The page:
by Kaitlyn May
The New York Times article, “Germs in Your Gut are Talking to Your Brain,” discusses a newer wave of research exploring the relationship between the microbiome system and the brain. More and more, research in this area is increasing and pointing a critical role of microbiome in neural disorders such as autism, Alzheimer’s, Parkinson’s, depression, and others. The hypothesis is that there are a few species of microbes in the gastrointestinal system that play a key role in the development of neural disease and disorders via the release of chemicals that alter how immune cells work in the brain.
This area of research has been overlooked for years, largely because of the difficulties of studying these species in a lab; the majority of the microbes of the human system cannot survive in a petri dish. A key finding—the discovery of a way to sequence DNA from these microbes—served as a catalyst to the development of this area of research. Even then, little thought was given to the influence of the microbiome on the brain. Prior research indicated that the blood-brain barrier acted as a “sift” for the brain, only allowing small molecules to pass through.
The New York Times article goes through seminal studies in this line of research. Each study relates various aspects of the microbiome to a different neurological disorder, such as Alzheimer’s, depression, autism, or seizures. The majority of these studies examine individual strains of bacteria in mouse models. For example, Dr. Costa-Mattioli at Baylor College of Medicine used mouse models of autism to examine how differences in the microbiome affected autism symptomatology. Dr. Costa-Mattioli found that the animals lacked Lactobacillus and adding this strain of bacteria to their diet reduced repetitive and anti-social behaviors. He researches revealed that the bacteria communicated to nerve endings in the intestines, and that these signals would be sent from gut to brain, where they would affect the production of the oxytocin hormone that promotes social bonds.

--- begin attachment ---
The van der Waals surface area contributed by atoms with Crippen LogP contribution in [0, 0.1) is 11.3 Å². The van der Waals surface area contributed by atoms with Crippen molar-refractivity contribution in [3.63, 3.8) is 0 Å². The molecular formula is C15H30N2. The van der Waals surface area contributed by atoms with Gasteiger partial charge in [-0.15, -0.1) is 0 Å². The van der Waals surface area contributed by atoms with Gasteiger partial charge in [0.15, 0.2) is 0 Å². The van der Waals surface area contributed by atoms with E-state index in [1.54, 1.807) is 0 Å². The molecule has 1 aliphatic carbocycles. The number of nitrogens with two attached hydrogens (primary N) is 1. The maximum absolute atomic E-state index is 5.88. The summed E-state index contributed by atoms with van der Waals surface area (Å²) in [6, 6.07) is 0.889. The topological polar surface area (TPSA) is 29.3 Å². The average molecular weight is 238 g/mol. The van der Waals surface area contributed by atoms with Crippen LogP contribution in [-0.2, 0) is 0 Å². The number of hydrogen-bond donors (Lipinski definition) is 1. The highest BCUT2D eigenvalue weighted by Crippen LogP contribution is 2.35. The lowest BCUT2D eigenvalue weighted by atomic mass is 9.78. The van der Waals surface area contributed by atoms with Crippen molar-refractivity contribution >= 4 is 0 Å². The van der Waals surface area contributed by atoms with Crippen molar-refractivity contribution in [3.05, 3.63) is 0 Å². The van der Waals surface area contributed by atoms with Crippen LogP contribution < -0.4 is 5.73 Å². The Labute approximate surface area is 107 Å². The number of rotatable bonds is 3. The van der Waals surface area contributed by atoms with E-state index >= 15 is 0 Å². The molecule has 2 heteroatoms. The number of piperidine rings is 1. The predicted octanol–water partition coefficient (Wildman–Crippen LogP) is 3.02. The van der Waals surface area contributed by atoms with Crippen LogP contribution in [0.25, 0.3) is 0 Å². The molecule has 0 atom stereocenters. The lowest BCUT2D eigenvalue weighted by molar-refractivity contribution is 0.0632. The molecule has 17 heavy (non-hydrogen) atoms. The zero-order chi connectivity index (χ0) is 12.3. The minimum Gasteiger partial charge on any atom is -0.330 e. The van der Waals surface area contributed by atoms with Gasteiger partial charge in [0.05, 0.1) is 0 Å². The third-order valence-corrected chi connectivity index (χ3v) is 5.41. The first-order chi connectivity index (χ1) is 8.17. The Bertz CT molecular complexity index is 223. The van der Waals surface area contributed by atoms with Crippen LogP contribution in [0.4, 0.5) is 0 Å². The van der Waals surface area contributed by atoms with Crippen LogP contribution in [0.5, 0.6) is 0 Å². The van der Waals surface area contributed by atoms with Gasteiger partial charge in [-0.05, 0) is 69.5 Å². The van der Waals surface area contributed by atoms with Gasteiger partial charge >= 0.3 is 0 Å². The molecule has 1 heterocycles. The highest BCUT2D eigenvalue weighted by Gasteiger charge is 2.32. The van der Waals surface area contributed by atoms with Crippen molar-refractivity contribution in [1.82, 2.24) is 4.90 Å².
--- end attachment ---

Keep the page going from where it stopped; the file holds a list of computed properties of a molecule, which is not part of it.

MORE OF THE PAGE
Similarly, examination of the role of the microbiome in epileptic mice on a ketogenic diet identified a key role of the microbiome. A ketogenic diet has long been a key treatment for individuals with epilepsy, as the diet reduces seizures. When this diet was fed to epileptic mice raised free of microbes, these mice did not see a reduction in seizures. However, if they received stool from mice who were on a ketogenic diet, there seizures were reduced. This was because it is the microbiome which communicates to the brain. The research identified two types of gut bacteria which thrive in mice on a ketogenic diet and are potentially the key bacterium which communicate with neurotransmitters to halt electrical activity in the brain. This research could eventually replace diet therapy for epileptics with a pill containing the bacteria needed to communicate to neurotransmitters in the brain.
The Penninsi article dives deeper into the relationship between the microbiome and depression. This article details a study that identified the absence of several species of gut bacteria in people with depression, namely Coprococcus and Dialister bacteria. These species were not missing in subjects with a high quality of life, and this persisted in participants of different ages, genders, or different antidepressant use. It is unclear whether the absence is a cause and effect, or a confound, but they were able to demonstrate that gut bacteria affected nerve cell function. Unlike the studies in the New York Times article which examined mice, the Penninsi article demonstrates this effect in humans. These findings could eventually influence treatments for depression. Oral probiotics, for example, could begin to be an accepted treatment for individuals with depression.
1. How might this area of research influence your field?
2. How does this research change the way that you think of the brain?